Gas row between Russia and Ukraine intensifies
The Russian energy giant Gazprom has cut off its gas supplies to Ukraine, forcing the country to close public institutions on Friday. The move came after an arbitration court in Stockholm ruled that Gazprom must pay a fine of around two billion euros in the gas dispute that has gone on since 2014. Commentators suspect Russia may not be as displeased by the ruling as one might think.
Ukraine has an image problem
The ruling won't hurt the Russian gas company, state news agency Ria Novosti predicts:
“Even if Gazprom isn't successful in appealing the decision, the company won't go bankrupt because of just over two billion dollars. But the desire of both Gazprom and Ukraine's European partners to work together with the country in any way will be weakened. It's impossible to earn any money in a normal way with these nice people. Scandals and disputes are guaranteed. The bosses of German and Austrian energy companies expressed their views on this at the start of the week - and in no uncertain terms. Big money loves peace and tranquillity.”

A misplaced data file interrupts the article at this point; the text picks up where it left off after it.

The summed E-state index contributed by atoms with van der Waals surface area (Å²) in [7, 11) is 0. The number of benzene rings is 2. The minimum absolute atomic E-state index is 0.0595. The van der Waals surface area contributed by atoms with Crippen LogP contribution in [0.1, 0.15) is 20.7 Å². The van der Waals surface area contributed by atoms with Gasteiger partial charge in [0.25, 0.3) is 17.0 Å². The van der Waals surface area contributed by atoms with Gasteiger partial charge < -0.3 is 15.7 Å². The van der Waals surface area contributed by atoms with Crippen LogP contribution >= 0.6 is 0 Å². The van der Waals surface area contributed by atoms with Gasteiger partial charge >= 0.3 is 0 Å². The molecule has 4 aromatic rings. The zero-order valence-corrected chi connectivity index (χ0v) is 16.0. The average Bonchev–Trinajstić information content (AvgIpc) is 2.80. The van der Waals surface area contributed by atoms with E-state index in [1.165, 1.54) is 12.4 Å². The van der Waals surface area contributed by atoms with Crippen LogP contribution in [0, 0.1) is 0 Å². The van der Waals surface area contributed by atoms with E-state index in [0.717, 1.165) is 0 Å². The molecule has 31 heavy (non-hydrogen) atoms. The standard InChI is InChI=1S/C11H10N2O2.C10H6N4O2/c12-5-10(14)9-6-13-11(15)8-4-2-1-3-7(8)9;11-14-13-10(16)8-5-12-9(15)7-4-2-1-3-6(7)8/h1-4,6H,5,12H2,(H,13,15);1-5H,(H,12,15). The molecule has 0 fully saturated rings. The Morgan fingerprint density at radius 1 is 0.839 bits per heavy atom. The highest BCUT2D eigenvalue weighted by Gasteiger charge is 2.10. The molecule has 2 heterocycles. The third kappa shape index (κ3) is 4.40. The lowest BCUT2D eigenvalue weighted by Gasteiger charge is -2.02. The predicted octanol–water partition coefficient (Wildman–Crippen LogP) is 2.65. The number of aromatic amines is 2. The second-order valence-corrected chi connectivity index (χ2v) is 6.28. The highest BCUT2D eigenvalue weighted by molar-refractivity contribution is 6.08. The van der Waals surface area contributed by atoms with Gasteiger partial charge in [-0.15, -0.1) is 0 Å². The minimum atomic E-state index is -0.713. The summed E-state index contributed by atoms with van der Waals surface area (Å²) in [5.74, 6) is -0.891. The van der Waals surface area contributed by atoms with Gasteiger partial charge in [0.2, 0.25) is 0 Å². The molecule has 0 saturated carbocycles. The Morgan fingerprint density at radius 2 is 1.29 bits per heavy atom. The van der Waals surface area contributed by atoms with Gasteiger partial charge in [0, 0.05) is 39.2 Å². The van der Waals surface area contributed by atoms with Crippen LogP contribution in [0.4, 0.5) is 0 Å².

Gazprom wants to push through Nord Stream 2
The current gas dispute between Ukraine and Russia won't have any direct repercussions for the time being, journalist Halyna Studennykova writes in Strana:
“Gazprom won't interrupt transit. Even if Russia initiates contract termination proceedings, as [Gazprom chairman Alexey] Miller has promised, the process will take years. The immediate objective behind Gazprom's current actions is likely to show European consumers once again that Ukraine is not a reliable transit country and that Nord Stream 2 absolutely needs to be launched.”